Interview: Lipika Pelham

Lipika PelhamOne of the most complicated and controversial contemporary subjects has to be the Israel/Palestine question. Presenting the situation through the lens of a highly personal memoir, The Unlikely Settler, filmmaker and former BBC journalist Lipika Pelham may have illuminated the issue in a way that journalism can’t.

Pelham grew up in a dusty border town between Bangladesh and the Indian state of West Bengal, lived in London, Morocco, and Jordan, and in 2005 moved to Jerusalem with her husband, a Middle-East specialist, and their two children. Little did Pelham know that the following years would challenge every aspect of her life.

A few weeks before The Unlikely Settler was published, I had a conversation with Pelham in which she helped me understand the Israel/Palestine situation much more deeply—so much so that I am again reminded that black and white views can only arise from ignorance, because the more you learn about a subject, the more complex it becomes.

—Randy Rosenthal


Tweed’s:  To me, The Unlikely Settler is essentially a love story. Yes, there’s the tumultuous love story between you and your husband, but he is in love with the Middle-East and you fall in love with Jerusalem. I know it will be unfairly difficult to put into words, but could you try and elaborate on what it is about Jerusalem that made you fall in love with the city? What made you stay there even after you could have gone back to London and resumed your job at the BBC? What is it that draws you (and so many people) to live in a place where your security is constantly threatened and which is so divided with prejudice and hatred? There’s something there that seems more powerful than these other factors, and I’m hoping you can verbalize what that is.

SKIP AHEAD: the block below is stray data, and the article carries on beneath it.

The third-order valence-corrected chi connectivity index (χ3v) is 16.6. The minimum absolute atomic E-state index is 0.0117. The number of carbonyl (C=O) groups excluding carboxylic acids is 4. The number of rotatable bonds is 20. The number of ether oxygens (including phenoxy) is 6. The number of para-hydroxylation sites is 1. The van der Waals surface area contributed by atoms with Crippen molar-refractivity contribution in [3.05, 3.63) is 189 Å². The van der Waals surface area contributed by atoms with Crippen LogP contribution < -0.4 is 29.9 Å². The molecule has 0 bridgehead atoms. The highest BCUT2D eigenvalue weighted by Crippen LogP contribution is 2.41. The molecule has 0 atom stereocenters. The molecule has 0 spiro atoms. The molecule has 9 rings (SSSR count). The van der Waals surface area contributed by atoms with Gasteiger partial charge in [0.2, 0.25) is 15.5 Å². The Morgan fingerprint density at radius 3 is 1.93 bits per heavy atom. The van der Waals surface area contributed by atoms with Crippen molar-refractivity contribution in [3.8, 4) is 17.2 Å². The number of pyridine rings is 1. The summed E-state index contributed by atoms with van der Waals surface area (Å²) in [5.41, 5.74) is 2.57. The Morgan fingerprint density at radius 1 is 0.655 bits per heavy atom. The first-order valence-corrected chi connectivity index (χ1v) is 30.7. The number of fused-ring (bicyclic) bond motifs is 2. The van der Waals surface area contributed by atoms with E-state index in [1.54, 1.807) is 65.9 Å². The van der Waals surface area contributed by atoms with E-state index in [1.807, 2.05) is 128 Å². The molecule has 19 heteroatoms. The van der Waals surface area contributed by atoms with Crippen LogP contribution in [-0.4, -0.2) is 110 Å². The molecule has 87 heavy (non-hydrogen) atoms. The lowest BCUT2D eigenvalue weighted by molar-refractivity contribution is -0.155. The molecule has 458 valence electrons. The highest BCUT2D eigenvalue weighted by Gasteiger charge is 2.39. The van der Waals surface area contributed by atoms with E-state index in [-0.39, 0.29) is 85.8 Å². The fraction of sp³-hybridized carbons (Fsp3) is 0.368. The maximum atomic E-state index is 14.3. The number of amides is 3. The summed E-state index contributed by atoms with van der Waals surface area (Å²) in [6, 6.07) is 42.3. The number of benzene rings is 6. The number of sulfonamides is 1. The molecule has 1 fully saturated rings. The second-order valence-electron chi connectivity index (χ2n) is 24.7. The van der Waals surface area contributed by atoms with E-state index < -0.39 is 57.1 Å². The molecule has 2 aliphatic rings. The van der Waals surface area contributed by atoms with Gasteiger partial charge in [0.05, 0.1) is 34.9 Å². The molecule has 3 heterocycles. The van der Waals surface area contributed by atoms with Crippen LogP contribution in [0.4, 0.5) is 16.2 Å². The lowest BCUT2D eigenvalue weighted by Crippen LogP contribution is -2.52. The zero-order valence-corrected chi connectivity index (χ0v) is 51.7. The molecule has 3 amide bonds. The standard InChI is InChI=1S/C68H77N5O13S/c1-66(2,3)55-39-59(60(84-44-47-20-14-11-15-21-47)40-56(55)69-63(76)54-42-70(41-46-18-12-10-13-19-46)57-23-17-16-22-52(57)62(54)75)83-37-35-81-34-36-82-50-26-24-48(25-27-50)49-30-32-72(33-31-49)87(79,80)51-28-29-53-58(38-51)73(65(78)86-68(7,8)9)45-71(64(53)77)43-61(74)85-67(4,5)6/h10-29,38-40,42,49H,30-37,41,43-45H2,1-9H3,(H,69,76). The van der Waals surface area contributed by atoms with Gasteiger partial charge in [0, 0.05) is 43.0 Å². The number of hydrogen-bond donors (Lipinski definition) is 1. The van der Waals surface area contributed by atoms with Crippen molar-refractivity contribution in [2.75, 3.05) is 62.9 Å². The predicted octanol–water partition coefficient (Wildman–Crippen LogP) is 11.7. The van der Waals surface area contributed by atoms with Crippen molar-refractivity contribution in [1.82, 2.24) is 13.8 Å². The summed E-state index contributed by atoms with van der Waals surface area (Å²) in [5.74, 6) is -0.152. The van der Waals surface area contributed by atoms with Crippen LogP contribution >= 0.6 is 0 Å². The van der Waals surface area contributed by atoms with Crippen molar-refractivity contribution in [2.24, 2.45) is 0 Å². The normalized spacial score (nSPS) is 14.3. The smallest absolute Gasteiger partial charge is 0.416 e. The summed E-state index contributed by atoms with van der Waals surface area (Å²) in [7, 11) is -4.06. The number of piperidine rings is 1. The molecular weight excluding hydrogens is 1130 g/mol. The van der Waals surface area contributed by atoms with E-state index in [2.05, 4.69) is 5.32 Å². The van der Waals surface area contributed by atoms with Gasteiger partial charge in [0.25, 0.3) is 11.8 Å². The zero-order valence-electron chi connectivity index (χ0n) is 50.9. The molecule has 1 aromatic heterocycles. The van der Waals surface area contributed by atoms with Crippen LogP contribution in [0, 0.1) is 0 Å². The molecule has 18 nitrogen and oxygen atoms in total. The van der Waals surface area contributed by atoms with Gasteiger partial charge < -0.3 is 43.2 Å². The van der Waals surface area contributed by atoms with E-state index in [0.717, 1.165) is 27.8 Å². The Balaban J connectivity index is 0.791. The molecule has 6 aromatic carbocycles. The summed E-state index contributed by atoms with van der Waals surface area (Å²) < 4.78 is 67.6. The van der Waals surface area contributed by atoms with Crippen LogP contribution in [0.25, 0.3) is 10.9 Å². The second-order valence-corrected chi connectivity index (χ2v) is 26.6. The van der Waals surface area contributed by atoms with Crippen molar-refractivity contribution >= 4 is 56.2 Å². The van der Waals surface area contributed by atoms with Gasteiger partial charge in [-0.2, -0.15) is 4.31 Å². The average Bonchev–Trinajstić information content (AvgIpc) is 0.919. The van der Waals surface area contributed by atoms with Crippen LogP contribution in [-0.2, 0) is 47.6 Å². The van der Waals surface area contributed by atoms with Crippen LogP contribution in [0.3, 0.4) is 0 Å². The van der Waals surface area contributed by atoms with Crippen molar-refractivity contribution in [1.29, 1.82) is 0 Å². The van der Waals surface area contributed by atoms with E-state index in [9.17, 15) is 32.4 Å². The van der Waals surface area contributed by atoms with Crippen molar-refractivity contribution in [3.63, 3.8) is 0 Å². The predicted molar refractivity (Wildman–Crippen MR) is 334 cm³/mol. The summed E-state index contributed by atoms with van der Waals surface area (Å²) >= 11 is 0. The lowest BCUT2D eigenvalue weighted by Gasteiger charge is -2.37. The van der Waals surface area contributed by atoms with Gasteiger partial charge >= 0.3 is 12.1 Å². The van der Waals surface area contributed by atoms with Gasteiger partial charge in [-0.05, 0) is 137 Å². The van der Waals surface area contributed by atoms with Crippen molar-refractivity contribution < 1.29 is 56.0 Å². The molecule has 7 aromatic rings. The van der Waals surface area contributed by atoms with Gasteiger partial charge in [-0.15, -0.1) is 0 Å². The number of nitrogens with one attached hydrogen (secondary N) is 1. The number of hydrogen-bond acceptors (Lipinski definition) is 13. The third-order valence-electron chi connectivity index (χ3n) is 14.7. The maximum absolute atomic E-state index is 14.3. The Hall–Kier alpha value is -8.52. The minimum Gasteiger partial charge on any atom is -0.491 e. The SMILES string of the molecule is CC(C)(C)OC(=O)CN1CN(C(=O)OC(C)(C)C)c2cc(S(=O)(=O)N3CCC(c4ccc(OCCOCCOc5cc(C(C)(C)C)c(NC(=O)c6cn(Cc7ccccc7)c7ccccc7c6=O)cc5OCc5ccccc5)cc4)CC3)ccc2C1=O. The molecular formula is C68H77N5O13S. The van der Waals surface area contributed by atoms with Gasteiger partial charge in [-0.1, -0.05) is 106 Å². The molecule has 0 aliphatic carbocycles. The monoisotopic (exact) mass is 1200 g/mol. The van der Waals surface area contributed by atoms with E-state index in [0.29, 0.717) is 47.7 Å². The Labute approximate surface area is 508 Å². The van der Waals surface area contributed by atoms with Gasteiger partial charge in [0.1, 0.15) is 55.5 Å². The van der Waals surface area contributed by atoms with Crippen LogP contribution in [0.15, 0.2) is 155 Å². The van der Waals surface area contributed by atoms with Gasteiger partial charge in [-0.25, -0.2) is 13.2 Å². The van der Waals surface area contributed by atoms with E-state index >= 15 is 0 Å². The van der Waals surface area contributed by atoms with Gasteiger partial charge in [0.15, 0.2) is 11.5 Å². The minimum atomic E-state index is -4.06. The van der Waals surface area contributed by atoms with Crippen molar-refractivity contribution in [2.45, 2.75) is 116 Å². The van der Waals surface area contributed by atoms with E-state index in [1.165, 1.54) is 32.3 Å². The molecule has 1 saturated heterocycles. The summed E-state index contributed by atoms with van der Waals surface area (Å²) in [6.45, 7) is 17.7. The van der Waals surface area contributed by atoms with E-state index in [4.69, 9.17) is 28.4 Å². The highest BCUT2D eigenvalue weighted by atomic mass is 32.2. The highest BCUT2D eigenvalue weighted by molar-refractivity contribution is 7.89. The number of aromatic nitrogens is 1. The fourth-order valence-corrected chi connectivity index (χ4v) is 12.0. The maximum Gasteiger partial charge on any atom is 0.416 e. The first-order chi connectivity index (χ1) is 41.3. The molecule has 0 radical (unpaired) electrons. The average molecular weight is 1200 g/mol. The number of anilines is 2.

Lipika Pelham:  You’ve asked a very important question that I have been trying to answer ever since I realized that I was in love with the pitiless conflict zone. So, here’s what I think made that possible.

When the idea of moving to Jerusalem was first brought to me by my husband, I was taken aback. Why would I uproot my family, leave my comfortable job and house in London to live in a divided city with bus bombs, gun wielding teenage soldiers, and racial segregation? His convoluted reply was that I would learn to love the city where he wanted to see himself based as a peace negotiator between Jews and the Palestinians. Although initially that was the reason why I settled with the family in the world’s hottest conflict zone, I was soon to realize that the city permeated similar emotional resonances of the Bengali village where I grew up. Bengal and Palestine were partitioned within a year of each other, by the hasty withdrawal of the Empire, leaving both places randomly carved up along religious lines, and therefore their historical interdependence thrown in disarray. The divisions led to a legacy of tribal allegiance, mutual exclusivism and ethnic nationalism on both sides.

Unlikely SettlerFor me, Jerusalem was closer than London to the sense, or rather the “senses” of a long forgotten “home” that I carried with me. “Home” for me was the cacophony of life in the streets, the loud outpouring of very private emotion on the city’s buses, the smell and colors of Mahane Yehuda market. I remember screaming in childish joy when I saw live fish being tossed up in the air from a cool dark tank before being bashed on the head on a thick wooden board, gutted, sliced, wrapped in old newspaper and delivered to the awaiting customer.

As time passed, I became attracted to the anomalies of the conflict that appeared in the form of intermingling in Jerusalem’s markets and hospitals. I realized soon after my arrival that they were the few places where the city’s two main languages, Hebrew and Arabic interacted in harmony and humor, in quotidian conversations. Here, I rediscovered emotions raw and visceral, between the warring sides. In the city’s hospitals Ultra-Orthodox Haredi patients were treated by Palestinian doctors, and Arab babies were delivered by Orthodox Jewish obstetricians.

It was a perplexing conflict between the two peoples who could not live without each other. Just as the Muslims and Hindus could not, in my Bengali childhood. So, slowly but surely, Jerusalem started to grow on me.

On top of all the sensual and intellectual inspirations, I was endowed with several millennia of history at my doorstep. I would wake up and open my bedroom door to see the Old City wall and the Jaffa gate right before my eyes, with a narrow valley separating us—the valley of Gehinnom, where the Canaanite child sacrifices were thought to have taken place. You are never too far from the city’s history of gore and human drama.


Tweed’s:  You’ve managed to capture many of the reasons why I too fell in love with the city; the palpable history, the remarkable diversity, the markets, and, not to mention the delicious coffee and food!